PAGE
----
Smartphone etiquette - should you take it to bed?
Lee Plummer checks her phone last thing at night and first thing in the morning. Do you?
Nineteen days I've gone without - without my smartphone, that is.
Which means I've had two and half weeks of no Facebook and no online searches from under the duvet. I've posted no pictures from the pillow.
I used to tell myself that I kept my phone at arm's reach so I could tell the time my newborn son was waking up.
Instead, these two and a half weeks of cellular nakedness showed me what my husband (a non-Facebook user) already knows - I'm addicted.
I check it no less than six times a day. The thought of not being able to Like someone's status update should have no weight, but, if you're like me (a Facebook overuser), then you really miss the opportunity when it's taken away.
Realising how much I use my phone in bed got me thinking. Am I alone?
I put the question to several friends, and 90 per cent admitted to checking their phones while in bed, and a huge 85 per cent acknowledged that they check Facebook, or another online application on their smartphone, before their toes even touch the floor in the morning.
Not-her-real-name Sarah acknowledges that she is too reliant on technology and the entertainment that it provides. She checks stuff.co.nz while she's in the ladies' room.
While relaxing on the couch, she does her emailing. She's a huge fan of "drawing" while in bed, texts in the car (at stop signs obviously), and Facebooks at work.
She finishes off her technology addiction by saying that the only time she refuses to acknowledge a call or text is when she is playing Angry Birds. Excessive? I think so, but Sarah is not alone.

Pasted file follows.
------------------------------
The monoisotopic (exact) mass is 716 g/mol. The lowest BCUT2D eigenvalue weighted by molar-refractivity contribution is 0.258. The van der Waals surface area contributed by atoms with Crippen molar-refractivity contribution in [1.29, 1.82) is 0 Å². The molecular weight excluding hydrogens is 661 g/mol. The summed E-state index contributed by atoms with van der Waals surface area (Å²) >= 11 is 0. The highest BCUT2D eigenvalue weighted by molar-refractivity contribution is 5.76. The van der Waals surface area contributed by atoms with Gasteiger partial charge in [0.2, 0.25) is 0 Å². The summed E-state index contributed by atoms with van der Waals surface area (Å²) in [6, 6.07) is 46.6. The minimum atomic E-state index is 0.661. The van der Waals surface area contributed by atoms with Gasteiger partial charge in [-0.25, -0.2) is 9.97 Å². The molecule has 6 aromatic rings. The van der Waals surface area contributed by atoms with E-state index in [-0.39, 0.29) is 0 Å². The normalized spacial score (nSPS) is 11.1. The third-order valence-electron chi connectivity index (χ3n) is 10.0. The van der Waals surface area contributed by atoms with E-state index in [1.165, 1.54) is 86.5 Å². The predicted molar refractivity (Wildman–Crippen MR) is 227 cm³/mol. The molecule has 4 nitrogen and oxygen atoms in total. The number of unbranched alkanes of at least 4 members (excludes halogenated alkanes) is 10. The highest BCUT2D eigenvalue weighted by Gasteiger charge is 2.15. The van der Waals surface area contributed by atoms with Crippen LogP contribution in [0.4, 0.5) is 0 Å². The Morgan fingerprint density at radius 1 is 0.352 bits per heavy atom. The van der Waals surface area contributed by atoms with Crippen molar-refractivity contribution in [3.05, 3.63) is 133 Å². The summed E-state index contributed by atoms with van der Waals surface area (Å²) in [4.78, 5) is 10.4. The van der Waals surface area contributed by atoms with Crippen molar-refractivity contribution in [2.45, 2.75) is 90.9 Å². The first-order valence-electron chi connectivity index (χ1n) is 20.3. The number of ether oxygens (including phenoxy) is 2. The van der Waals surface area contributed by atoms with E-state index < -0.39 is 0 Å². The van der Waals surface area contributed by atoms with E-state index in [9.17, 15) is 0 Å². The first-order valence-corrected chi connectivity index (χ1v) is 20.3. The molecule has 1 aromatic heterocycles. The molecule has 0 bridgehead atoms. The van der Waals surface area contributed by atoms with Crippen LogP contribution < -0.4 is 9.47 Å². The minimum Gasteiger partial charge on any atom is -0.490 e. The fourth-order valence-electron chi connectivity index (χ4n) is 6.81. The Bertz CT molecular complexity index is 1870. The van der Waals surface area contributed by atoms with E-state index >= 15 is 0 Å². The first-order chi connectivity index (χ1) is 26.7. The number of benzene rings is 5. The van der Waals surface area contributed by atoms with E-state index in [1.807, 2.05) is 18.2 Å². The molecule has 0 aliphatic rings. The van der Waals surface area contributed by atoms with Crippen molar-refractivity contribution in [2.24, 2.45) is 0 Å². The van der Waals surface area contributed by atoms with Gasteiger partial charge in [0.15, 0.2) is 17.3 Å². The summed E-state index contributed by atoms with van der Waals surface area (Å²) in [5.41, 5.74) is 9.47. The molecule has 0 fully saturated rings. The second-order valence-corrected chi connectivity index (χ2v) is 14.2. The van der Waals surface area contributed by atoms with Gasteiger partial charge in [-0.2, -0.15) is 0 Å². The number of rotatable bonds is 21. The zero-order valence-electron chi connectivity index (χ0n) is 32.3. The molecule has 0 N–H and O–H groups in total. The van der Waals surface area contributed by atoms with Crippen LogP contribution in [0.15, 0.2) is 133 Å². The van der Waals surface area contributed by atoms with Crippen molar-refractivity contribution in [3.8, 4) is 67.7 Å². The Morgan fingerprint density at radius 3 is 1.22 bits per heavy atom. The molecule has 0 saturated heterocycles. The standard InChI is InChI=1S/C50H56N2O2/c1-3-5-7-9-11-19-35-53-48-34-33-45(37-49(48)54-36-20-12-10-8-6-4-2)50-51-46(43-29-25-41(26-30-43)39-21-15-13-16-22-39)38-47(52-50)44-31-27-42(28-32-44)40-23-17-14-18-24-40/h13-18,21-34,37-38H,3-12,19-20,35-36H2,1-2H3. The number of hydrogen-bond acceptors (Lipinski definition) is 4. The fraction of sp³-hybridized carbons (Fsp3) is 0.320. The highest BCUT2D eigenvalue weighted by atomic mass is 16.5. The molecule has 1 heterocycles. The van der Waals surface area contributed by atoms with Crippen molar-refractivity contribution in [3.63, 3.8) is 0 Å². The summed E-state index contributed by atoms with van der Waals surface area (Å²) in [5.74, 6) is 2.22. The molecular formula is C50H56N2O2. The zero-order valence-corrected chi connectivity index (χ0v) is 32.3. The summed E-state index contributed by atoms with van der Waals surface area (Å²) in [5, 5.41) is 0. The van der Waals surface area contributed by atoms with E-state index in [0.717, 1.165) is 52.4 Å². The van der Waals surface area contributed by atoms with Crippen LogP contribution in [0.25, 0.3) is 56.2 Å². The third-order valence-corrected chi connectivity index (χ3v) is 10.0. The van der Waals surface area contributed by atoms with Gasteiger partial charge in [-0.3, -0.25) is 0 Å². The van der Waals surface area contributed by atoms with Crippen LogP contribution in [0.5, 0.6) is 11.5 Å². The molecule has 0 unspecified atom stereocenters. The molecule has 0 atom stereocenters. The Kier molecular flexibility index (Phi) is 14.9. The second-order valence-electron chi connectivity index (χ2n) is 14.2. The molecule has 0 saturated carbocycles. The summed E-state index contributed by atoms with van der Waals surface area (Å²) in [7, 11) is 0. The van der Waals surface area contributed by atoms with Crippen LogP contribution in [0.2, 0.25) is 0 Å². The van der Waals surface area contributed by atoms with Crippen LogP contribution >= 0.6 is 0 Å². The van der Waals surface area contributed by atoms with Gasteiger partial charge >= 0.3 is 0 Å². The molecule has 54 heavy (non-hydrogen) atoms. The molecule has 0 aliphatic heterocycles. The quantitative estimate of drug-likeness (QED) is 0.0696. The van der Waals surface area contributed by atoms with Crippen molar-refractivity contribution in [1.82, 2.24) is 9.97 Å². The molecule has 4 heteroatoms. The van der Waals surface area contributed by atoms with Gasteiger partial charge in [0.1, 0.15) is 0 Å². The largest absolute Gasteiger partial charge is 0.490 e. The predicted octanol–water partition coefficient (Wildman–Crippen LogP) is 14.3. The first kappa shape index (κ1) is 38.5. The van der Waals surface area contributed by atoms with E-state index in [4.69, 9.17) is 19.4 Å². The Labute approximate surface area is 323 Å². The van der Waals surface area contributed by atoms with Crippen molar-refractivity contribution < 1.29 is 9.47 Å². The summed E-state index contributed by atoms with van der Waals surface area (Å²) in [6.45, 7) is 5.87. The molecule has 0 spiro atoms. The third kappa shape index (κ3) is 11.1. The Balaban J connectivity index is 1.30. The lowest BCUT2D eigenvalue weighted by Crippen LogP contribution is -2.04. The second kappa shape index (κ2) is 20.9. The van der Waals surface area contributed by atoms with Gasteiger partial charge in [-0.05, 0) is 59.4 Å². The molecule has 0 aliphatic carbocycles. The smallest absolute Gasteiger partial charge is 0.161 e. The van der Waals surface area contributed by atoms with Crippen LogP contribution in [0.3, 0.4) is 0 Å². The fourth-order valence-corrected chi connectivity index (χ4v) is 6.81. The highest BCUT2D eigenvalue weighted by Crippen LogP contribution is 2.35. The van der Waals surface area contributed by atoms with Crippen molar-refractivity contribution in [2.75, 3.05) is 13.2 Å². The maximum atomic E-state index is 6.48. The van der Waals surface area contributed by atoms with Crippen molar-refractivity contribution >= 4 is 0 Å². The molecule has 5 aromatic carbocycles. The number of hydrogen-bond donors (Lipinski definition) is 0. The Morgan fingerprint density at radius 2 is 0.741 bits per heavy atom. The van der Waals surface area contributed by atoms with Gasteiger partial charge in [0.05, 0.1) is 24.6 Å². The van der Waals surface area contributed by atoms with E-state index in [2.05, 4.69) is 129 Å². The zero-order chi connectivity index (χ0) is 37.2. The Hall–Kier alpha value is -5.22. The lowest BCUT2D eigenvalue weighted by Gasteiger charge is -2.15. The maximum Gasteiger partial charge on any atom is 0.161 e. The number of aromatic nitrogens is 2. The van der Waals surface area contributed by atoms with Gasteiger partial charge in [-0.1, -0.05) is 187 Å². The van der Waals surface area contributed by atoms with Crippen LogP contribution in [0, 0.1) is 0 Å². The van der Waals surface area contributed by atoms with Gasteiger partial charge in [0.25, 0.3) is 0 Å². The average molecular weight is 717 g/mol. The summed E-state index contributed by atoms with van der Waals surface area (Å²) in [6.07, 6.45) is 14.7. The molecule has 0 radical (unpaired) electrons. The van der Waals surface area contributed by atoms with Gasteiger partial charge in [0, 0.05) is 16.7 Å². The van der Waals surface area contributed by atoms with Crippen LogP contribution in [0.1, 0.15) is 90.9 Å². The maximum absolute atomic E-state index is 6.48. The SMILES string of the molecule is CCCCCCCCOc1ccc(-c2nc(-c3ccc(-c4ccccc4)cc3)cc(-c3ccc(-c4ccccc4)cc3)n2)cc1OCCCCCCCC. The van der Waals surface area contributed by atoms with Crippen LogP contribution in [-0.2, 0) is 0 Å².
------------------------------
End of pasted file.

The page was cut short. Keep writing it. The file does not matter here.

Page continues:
Out of 520 Facebook friends, who I also queried, only one couple lived by the rule of no phone or television in their bedroom. I wonder if that's why she and her man are so happy? (And recently announced they're pregnant?)
Several of us now use our cellphones as our alarm clocks. No more waking up to the radio, or those awful beeping machines - instead our smartphone wakes us gently, and then is perfectly placed (ie, in hand) to check whatever we want - overnight sports results, weather forecasts, what that favoured celebrity tweeted overnight.
Why are so many of us addicted to Facebook and are guilty of checking it so regularly on our smartphones? The answer, dear reader, is FOMO - Fear Of Missing Out. In fact, if I hadn't checked Facebook in this past week, I wouldn't know that one friend has announced her pregnancy and two friends their engagement (no-one seems to phone this information through any more and that's a bit sad).
I'm not sure if I should find it funny, or incredibly sad, that a huge number of respondents answered my query about their smartphone habits while they were still in bed? Sure, it could just be my Facebook friends who have this problem. And you'd get no argument from me that some of them have FOMO symptoms (particularly not-her-real-name- either Claire, who sets an alarm for 2am daily to check her Smurf Village progress before nodding off to sleep again).
Is there an upside to being so close to technology all the time?
Not-his-name Jamie says YES! In fact, Jamie says that having his smartphone in bed has won him arguments. One night, while debating with his wife the geography of a particular country, his smartphone helped prove that he, not she, was correct.
Geography discussions in bed? Maybe they've got bigger problems than cellphone use?
So, it appears I am not alone in my smartphone addiction, nor what I use it for. And if you are guilty of any of the above, you may want to join this group: "I log off my computer and get into bed, so that I can check FB on my phone". Obviously, you can find this group on Facebook. Think of me, if you're reading this on your smartphone in bed.
Lee Plummer is a former DJ at More FM and now works in PR.